Ashley L. Gill
Since Congress introduced the concept of portability with the 2010 Tax Relief Act, attorneys preparing premarital and property-settlement agreements have been attempting to preserve their clients’ rights to utilize the deceased spousal unused exclusion (“DSUE”) for fear of what could happen in the event the deceased spouse’s child from a prior marriage, or another person serving as executor in lieu of the surviving spouse, refuses to make the requisite election. The Oklahoma Supreme Court recently considered this issue in Matter of Estate of Vose, 390 P.3d 238 (Okla. 2017), ultimately concluding that despite the purported discretion granted to executors under federal law regarding whether to make the election, the administrator had a fiduciary duty to preserve the assets of the estate and to safeguard the surviving spouse’s interest in the DSUE. This article discusses the issues addressed by the Vose court, considers the impact of the decision and offers suggestions to practitioners going forward.
For 2017, the combined amount one person can transfer during life or at death without incurring any liability for federal gift or estate tax is $5.49 million (the “Exclusion Amount”). Historically, if an individual did not take full advantage of his or her Exclusion Amount, the unused portion would be wasted. Recent changes in the estate tax laws, however, afford a unique benefit to married couples referred to as “portability” of the Exclusion Amount – the ability of the first spouse to die to shift the unused portion of his or her Exclusion Amount to the surviving spouse at death.
In order for the surviving spouse to take advantage of the deceased spouse’s unused Exclusion Amount, the deceased spouse’s executor must elect portability on a timely filed federal estate tax return. However, the election is permissive, not mandatory, meaning that ostensibly, an executor may exercise his or her discretion and decide not to make the election, which would forfeit the estate’s opportunity to elect portability. The law does not permit a non-executor surviving spouse to file his or her own estate tax return for purposes of making the election. In harmonious families, this distinction may be of little or no importance because the deceased spouse frequently names the surviving spouse as the primary beneficiary and the executor of the estate. On the other hand, complex issues can arise in situations where the interest of the surviving spouse in the decedent’s unused Exemption Amount must be balanced with the interests of other estate beneficiaries.
For example, consider a second marriage situation where the decedent’s children, and not the surviving spouse, are the primary beneficiaries of the estate and the surviving spouse is not the executor. In such a case, the children may object to the time and expense required to file an estate tax return solely for the purpose of electing portability. Admittedly, the filing is of no benefit to the estate. The potential conflict is exacerbated in situations where familial relationships have deteriorated to the point where the estate beneficiaries are unwilling to provide any benefit to the surviving spouse unless compelled to do so under the law.
Since Congress introduced the concept of portability with the Tax Relief, Unemployment Insurance Reauthorization, and Job Creation Act of 2010, Pub. L. No. 111-312 (the “2010 Tax Relief Act”), attorneys preparing premarital and property-settlement agreements have been attempting to preserve their clients’ rights to utilize the deceased spousal unused exclusion (“DSUE”) for fear of what could happen in the event the deceased spouse’s child from a prior marriage, or another person serving as executor in lieu of the surviving spouse, refuses to make the requisite election. The Oklahoma Supreme Court recently considered this issue, ultimately concluding that despite the purported discretion granted to executors under federal law regarding whether to make the election, the administrator had a fiduciary obligation to preserve the assets of the estate and to safeguard the surviving spouse’s interest in the DSUE. The case resulted in a court order compelling the administrator to file a federal estate tax return for purposes of irrevocably electing portability of the decedent’s DSUE.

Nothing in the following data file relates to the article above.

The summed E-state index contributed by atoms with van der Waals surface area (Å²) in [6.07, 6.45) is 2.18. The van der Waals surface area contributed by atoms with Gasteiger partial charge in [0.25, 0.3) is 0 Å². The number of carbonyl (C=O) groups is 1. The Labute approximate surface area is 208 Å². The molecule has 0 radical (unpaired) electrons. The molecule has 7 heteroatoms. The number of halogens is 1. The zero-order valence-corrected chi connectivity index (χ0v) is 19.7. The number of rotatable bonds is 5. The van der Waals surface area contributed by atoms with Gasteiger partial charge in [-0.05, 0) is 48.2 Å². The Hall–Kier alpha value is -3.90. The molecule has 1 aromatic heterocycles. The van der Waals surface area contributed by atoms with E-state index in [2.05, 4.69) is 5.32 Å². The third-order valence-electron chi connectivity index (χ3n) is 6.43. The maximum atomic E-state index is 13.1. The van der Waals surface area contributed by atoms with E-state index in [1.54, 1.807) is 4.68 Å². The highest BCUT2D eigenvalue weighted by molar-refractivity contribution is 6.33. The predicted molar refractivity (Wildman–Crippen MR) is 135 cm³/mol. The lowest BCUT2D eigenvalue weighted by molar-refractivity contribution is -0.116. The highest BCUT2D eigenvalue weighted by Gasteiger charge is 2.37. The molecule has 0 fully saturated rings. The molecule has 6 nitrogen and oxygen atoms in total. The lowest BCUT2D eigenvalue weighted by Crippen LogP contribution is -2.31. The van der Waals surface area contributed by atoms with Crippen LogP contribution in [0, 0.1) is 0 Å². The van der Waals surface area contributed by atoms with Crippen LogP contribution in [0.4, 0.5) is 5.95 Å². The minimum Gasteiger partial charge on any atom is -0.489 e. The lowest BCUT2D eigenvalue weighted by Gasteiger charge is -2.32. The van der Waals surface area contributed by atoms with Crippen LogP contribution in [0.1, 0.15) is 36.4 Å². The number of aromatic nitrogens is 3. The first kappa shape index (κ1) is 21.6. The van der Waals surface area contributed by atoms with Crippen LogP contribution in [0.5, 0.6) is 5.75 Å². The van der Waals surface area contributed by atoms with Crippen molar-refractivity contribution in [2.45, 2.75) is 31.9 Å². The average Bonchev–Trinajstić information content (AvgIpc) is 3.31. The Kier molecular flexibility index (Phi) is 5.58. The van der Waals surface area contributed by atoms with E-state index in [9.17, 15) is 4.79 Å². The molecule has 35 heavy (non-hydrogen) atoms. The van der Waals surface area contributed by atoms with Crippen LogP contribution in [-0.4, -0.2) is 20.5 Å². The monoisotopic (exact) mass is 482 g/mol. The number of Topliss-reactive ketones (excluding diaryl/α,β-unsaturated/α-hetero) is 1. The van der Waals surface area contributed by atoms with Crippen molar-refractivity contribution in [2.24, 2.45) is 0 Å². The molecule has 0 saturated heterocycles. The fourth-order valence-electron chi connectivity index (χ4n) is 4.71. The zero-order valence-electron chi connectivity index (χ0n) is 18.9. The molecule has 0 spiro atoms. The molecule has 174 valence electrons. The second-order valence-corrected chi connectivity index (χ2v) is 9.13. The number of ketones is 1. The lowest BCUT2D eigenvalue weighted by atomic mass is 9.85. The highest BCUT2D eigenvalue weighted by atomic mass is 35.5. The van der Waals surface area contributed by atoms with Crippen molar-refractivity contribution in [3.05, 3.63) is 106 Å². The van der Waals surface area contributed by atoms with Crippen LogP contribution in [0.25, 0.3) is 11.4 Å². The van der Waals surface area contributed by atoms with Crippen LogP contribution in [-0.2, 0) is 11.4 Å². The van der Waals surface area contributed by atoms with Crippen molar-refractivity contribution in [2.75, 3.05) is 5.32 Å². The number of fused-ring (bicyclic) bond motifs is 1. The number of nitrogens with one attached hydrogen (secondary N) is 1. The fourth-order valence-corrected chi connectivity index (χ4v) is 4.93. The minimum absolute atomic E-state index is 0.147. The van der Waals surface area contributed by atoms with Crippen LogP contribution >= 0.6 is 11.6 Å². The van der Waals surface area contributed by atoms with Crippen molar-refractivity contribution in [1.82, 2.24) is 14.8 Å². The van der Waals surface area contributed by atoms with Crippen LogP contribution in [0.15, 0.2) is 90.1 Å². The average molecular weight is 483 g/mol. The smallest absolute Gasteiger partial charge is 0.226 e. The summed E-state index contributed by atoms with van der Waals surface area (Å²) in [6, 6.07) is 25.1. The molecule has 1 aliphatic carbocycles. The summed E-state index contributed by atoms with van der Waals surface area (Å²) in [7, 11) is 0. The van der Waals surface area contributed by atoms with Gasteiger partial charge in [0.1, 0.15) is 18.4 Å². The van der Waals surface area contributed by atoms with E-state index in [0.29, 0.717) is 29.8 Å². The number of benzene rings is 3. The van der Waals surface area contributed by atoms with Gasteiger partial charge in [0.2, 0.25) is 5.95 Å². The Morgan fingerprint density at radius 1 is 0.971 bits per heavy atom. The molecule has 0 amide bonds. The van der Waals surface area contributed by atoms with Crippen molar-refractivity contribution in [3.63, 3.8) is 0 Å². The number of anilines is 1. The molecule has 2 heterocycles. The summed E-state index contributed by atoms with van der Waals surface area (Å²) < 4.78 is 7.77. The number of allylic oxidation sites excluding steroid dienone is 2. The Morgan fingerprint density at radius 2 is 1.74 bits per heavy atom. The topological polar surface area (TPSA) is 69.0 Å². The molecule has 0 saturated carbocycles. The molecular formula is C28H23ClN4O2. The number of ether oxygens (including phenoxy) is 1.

In Matter of Estate of Vose, 390 P.3d 238 (Okla. 2017), the decedent’s surviving spouse was initially appointed as administrator of her estate. The surviving spouse was subsequently removed and replaced by the decedent’s son from a previous marriage when an antenuptial agreement manifesting the surviving spouse’s waiver of his right to be appointed was produced. Paragraph 6.1 of the antenuptial agreement provided as follows:
Except as otherwise specifically provided in this Agreement, [Surviving Spouse] and [Decedent] mutually waive, discharge, and release each other to the fullest extent lawfully possible from any and all claims and rights, actual, inchoate, vested, or contingent, in law or equity, which he or she may acquire [sic] in or to the separate property, income, assets and liabilities of the other by reason of their marriage, under the laws of any state or the United States, including but not limited to . . . [t]he right to a distributive share in the estate of the other should he or she die intestate pursuant to Title 84 Okla. Stat. § 213, or otherwise.
In addition to a number of other petitions to the probate court, the surviving spouse requested a court order compelling the decedent’s son to “timely prepare and file a federal estate tax return for purposes of irrevocably electing portability of the decedent’s” DSUE. The decedent’s son opposed the request, arguing that (1) the probate court lacked subject matter jurisdiction to order him to make the portability election, (2) deprivation of his choice regarding whether to elect portability implicated the federal preemption doctrine, (3) as a result of the surviving spouse’s waiver of the right to any distributive share to the decedent’s estate, the surviving spouse lacked standing to bring his request, and (4) the antenuptial agreement barred the surviving spouse from claiming any interest in the portability of the decedent’s DSUE.